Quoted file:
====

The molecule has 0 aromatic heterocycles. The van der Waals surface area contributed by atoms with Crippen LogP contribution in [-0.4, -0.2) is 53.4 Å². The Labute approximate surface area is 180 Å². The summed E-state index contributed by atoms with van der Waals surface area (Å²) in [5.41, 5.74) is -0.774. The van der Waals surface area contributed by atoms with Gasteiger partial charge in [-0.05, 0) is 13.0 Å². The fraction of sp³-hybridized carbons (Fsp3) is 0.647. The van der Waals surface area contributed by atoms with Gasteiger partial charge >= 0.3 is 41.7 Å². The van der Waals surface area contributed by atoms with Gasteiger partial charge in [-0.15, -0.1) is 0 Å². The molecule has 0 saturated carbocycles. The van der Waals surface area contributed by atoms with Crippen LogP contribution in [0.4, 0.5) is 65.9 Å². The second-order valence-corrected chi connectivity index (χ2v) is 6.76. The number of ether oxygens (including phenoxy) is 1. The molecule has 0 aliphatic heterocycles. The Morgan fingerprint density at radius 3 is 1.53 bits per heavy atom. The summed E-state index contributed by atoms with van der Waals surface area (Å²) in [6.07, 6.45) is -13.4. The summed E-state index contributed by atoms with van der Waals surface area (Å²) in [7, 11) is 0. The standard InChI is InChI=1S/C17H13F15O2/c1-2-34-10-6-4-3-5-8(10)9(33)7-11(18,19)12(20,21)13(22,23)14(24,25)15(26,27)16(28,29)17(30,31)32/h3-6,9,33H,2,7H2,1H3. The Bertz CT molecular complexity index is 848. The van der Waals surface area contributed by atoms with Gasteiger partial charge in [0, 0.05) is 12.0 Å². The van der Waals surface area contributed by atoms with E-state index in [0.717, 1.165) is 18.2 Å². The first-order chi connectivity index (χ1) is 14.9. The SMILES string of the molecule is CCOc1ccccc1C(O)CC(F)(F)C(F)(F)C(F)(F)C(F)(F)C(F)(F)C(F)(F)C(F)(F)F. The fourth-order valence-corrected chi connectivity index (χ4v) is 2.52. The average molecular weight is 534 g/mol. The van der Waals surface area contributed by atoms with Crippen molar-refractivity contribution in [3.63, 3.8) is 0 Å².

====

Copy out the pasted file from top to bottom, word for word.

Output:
The molecule has 0 aromatic heterocycles. The van der Waals surface area contributed by atoms with Crippen LogP contribution in [-0.4, -0.2) is 53.4 Å². The Labute approximate surface area is 180 Å². The summed E-state index contributed by atoms with van der Waals surface area (Å²) in [5.41, 5.74) is -0.774. The van der Waals surface area contributed by atoms with Gasteiger partial charge in [-0.05, 0) is 13.0 Å². The fraction of sp³-hybridized carbons (Fsp3) is 0.647. The van der Waals surface area contributed by atoms with Gasteiger partial charge >= 0.3 is 41.7 Å². The van der Waals surface area contributed by atoms with Gasteiger partial charge in [-0.15, -0.1) is 0 Å². The molecule has 0 saturated carbocycles. The van der Waals surface area contributed by atoms with Crippen LogP contribution in [0.4, 0.5) is 65.9 Å². The second-order valence-corrected chi connectivity index (χ2v) is 6.76. The number of ether oxygens (including phenoxy) is 1. The molecule has 0 aliphatic heterocycles. The Morgan fingerprint density at radius 3 is 1.53 bits per heavy atom. The summed E-state index contributed by atoms with van der Waals surface area (Å²) in [6.07, 6.45) is -13.4. The summed E-state index contributed by atoms with van der Waals surface area (Å²) in [7, 11) is 0. The standard InChI is InChI=1S/C17H13F15O2/c1-2-34-10-6-4-3-5-8(10)9(33)7-11(18,19)12(20,21)13(22,23)14(24,25)15(26,27)16(28,29)17(30,31)32/h3-6,9,33H,2,7H2,1H3. The Bertz CT molecular complexity index is 848. The van der Waals surface area contributed by atoms with Gasteiger partial charge in [0, 0.05) is 12.0 Å². The van der Waals surface area contributed by atoms with E-state index in [0.717, 1.165) is 18.2 Å². The first-order chi connectivity index (χ1) is 14.9. The SMILES string of the molecule is CCOc1ccccc1C(O)CC(F)(F)C(F)(F)C(F)(F)C(F)(F)C(F)(F)C(F)(F)C(F)(F)F. The fourth-order valence-corrected chi connectivity index (χ4v) is 2.52. The average molecular weight is 534 g/mol. The van der Waals surface area contributed by atoms with Crippen molar-refractivity contribution in [3.63, 3.8) is 0 Å².